Good News from Google

Google is always good for a few news: since yesterday news queries are availavle as RSS feed. That’s good news, although Google shoves outdated HTML (font tags and alike) into the item description. It’s good practice to separate the content from its presentation, and hard coded background colors in combination with foreign CSS can screw a page, thus webmasters must extract the text content if they want to make use of Google’s news feeds.

As for Google and RSS, to adjust Ms. Googlebot’s greed on harvested feeds, Google needs to install a ping service. Currently Ms. Googlebot requests feeds way too often, because she spiders them based on guesses and time schedules (one or more fetches every 15 minutes). From my wish list: usable for submissions and pings on updates.

Google already makes use of ping technology in the sitemap program, so a ping server shouldn’t be a big issue. Apropos sitemaps: the Google Sitemaps team has launched Inside Google Sitemaps. While I’m on Google bashing, here is a quote from the welcome post (tip: a prominent home link on every page wouldn’t hurt, especially since the title is linked to instead of the blog):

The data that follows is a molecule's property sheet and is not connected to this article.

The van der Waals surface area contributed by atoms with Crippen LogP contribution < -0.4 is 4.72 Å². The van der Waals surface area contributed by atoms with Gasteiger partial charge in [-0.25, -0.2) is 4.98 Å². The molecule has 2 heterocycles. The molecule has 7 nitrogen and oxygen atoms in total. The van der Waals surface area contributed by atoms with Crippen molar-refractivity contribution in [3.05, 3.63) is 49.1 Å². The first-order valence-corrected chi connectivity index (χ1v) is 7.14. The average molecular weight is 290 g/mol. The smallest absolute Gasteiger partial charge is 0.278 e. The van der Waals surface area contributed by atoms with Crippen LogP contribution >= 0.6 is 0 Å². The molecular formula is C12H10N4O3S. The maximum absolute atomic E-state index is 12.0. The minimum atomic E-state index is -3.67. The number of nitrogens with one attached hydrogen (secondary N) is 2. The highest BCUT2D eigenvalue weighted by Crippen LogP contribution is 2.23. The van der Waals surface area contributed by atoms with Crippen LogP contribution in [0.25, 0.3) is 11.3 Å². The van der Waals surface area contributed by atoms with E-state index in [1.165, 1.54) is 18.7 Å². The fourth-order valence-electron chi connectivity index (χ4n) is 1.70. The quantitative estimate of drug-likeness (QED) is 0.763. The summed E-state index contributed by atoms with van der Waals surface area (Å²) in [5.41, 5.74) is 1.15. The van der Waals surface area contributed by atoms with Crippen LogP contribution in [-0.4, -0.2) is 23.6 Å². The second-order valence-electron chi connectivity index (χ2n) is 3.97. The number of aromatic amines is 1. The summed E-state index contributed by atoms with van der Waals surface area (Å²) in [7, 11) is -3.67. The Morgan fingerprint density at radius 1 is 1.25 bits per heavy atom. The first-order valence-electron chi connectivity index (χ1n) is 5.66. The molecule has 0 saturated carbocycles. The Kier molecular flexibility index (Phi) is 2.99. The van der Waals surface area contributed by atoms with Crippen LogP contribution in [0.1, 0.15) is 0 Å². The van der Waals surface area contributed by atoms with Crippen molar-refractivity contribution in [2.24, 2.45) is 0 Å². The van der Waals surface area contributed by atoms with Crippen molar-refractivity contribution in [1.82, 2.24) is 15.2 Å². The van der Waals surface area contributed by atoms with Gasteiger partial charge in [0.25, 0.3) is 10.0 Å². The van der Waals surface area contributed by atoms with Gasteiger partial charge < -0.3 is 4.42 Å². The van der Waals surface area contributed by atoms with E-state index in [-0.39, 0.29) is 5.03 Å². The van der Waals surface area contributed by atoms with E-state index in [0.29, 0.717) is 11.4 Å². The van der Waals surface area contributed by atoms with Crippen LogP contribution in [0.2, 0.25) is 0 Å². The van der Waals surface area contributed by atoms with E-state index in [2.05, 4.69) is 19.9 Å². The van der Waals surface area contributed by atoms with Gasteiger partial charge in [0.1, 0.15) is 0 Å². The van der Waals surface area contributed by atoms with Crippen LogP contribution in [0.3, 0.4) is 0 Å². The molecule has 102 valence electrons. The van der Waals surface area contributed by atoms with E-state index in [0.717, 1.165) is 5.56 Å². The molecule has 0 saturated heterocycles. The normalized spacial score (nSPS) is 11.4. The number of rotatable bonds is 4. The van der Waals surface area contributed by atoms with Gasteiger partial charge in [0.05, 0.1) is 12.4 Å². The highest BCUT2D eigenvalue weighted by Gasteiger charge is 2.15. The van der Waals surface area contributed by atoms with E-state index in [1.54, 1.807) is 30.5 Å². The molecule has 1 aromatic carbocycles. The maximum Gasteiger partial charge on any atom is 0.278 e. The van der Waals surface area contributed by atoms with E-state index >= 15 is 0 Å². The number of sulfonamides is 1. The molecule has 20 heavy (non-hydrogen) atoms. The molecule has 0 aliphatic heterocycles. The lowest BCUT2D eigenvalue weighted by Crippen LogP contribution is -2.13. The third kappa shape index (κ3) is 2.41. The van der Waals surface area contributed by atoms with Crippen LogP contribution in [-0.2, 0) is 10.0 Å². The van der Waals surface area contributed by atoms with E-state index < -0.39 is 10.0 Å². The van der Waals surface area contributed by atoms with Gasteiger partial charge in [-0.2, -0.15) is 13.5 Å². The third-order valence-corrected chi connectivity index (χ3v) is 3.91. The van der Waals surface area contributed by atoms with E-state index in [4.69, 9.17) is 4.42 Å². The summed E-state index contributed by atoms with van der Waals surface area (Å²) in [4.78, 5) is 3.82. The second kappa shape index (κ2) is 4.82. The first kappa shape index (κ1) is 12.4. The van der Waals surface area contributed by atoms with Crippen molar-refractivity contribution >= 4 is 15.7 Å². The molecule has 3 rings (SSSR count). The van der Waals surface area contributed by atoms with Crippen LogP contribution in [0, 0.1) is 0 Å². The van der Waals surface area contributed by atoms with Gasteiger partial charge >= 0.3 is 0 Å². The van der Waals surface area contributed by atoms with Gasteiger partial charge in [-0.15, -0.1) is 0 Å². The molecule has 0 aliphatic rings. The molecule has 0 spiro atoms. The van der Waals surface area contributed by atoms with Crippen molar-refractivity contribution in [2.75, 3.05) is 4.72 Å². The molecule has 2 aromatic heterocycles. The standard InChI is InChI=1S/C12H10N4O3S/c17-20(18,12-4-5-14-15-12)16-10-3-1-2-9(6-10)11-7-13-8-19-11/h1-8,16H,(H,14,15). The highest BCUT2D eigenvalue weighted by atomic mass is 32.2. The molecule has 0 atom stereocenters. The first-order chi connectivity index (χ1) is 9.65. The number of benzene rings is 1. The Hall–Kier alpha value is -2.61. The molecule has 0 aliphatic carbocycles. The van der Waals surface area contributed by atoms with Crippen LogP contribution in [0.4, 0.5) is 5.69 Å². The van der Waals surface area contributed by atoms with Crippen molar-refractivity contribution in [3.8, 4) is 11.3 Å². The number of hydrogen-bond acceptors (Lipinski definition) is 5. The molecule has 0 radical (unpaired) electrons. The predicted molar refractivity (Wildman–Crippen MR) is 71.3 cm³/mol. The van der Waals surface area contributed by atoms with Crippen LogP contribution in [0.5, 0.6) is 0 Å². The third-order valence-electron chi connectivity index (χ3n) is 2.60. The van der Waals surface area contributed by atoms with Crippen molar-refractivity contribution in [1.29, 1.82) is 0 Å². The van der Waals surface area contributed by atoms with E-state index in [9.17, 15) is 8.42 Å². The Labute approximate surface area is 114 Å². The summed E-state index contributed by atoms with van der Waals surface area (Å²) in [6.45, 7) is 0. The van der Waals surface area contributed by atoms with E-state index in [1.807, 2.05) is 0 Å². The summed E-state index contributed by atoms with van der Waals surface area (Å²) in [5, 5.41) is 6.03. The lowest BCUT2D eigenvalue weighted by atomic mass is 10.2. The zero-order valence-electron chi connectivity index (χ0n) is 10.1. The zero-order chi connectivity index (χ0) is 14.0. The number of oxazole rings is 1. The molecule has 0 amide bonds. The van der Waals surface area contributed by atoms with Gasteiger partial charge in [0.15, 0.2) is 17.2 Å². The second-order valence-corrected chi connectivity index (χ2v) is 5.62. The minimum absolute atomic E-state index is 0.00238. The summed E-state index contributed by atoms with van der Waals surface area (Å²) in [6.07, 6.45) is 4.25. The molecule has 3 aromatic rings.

When you submit your Sitemap, you help us learn more about the contents of your site. Participation in this program will not affect your pages’ rankings or cause your pages to be removed from our index.

That’s not always true. Googlebot discovering a whole site will find a lot of stuff which is relevant for rankings, for example anchor text of internal links on formerly unknown pages, and this may improve a site’s overall search engine visibility. On the other hand sitemap based junk submissions can easily tank a site on the SERPs.

Last but not least Google has improved its wildcard search and can tell us now what SEO is all about *. Compare the search result to Google’s official SEO page and wonder.

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1 Comment to "Good News from Google"

  1. Dori on 13 August, 2005  #link

    I agree, Google needs to allow for pings or at least find some less demanding way to check for updates.

    I am currently testing 12 new feeds. Within 1 second, Google feels the need to fetch each feed 5 times, multiple times per day. That to me is a blatent waste of my bandwidth.


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